Laurelhurst Community Club                                                     

Serving 2800 Households and Businesses in Seattle’s Laurelhurst Neighborhood


November 7, 2007



Councilmember Richard McIver, Chair

Finance and Budget Committee and

Members of the Seattle City Council

600 Fourth Avenue, Floor 2

P.O. Box 34025

Seattle, WA 98124-4025


RE:      Funding for Proactive Rental Housing Inspection

 Dear Councilmember McIver and Members of the Council,

             The Laurelhurst Community Club Board of Trustees has reviewed the proposed budget item to add $75,000 in funding to the Department of Planning and Development (DPD) to develop a proactive rental housing licensing and inspection program.  We urge you to include this much-needed funding in the budget. 


            Over the years, Seattle has tried to address the need for inspections to ensure Code compliance of rental properties due to neglectful or irresponsible landlords.  In the 80s’ our supreme court invalidated a rental inspection fee charged to landlords stating that it amounted to an illegal tax.  Another effort by our city in the 90s’ also failed in the courts.  We were encouraged by the efforts of the City of Pasco in its implementation of a rental licensing program that requires all rental dwellings, including accessory dwelling units which are rented to be licensed by the city.  As a condition of the license, the owner of the rental property must certify that the dwelling meets minimum housing standards.  This is just one model that DPD can review to develop a program that will work for Seattle to ensure that rental housing in our city meets the Code requirements.  We were glad to that this program has passed constitutional muster by our state supreme court.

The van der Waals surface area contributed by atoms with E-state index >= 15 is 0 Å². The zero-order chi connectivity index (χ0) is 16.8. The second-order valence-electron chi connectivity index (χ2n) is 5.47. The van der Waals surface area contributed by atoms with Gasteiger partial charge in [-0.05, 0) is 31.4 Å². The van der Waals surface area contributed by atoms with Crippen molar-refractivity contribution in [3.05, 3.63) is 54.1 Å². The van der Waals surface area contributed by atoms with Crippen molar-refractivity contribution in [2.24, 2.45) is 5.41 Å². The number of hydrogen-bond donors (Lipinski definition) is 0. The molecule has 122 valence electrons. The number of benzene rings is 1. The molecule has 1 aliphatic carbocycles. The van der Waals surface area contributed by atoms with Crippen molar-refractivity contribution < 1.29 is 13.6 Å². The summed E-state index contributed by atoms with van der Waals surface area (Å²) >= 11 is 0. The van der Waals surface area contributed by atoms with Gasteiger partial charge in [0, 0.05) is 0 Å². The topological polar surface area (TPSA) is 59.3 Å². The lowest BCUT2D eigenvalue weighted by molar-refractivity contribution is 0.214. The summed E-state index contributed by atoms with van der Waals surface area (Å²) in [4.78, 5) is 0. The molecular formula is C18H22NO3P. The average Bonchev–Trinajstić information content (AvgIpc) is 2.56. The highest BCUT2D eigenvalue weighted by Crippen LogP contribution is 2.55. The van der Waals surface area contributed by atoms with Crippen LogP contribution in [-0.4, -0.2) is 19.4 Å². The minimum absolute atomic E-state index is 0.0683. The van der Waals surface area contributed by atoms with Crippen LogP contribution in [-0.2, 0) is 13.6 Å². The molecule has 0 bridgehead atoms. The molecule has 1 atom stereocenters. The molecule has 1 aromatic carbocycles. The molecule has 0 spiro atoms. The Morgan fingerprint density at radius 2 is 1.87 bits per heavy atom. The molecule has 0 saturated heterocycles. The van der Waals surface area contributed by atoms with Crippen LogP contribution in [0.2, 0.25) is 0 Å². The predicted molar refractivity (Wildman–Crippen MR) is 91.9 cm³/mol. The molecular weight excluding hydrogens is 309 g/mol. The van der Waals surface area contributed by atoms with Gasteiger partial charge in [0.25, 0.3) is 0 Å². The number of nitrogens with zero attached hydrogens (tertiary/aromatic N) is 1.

Currently, in our city there are few avenues to ensure that landlords meet Code requirements.  For example, in Laurelhurst we have a 13 bedroom “rooming house” in an area zoned Single-Family 5000, and the Code only allows eight unrelated people to live in one dwelling.  There is no way to ensure that more than eight unrelated people will be living in that establishment because inspectors are not allowed to enter the premises unless invited.  Tenants are unlikely to complain because they do not want to lose their housing.  The added occupants contribute to parking and traffic problems on our narrow streets.  Another problem is with the owner-occupancy requirement for accessory dwelling units.  Currently, DPD has no way to ascertain whether the owner does in fact reside on the premises.  These are just two examples of problems DPD faces due to its inability to inspect rental housing, in addition to the many Code issues that affect the health and safety of our citizens and those living near rental properties.


            The Laurelhurst Community Club urges you to incorporate the $75,000 budget item into the budget.  This is an important quality of life issue for our city.  Thank you for considering our views.




Jeannie Hale, President

3425 West Laurelhurst Drive NE

Seattle, Washington  98105

206-525-5135 / fax 206-525-9631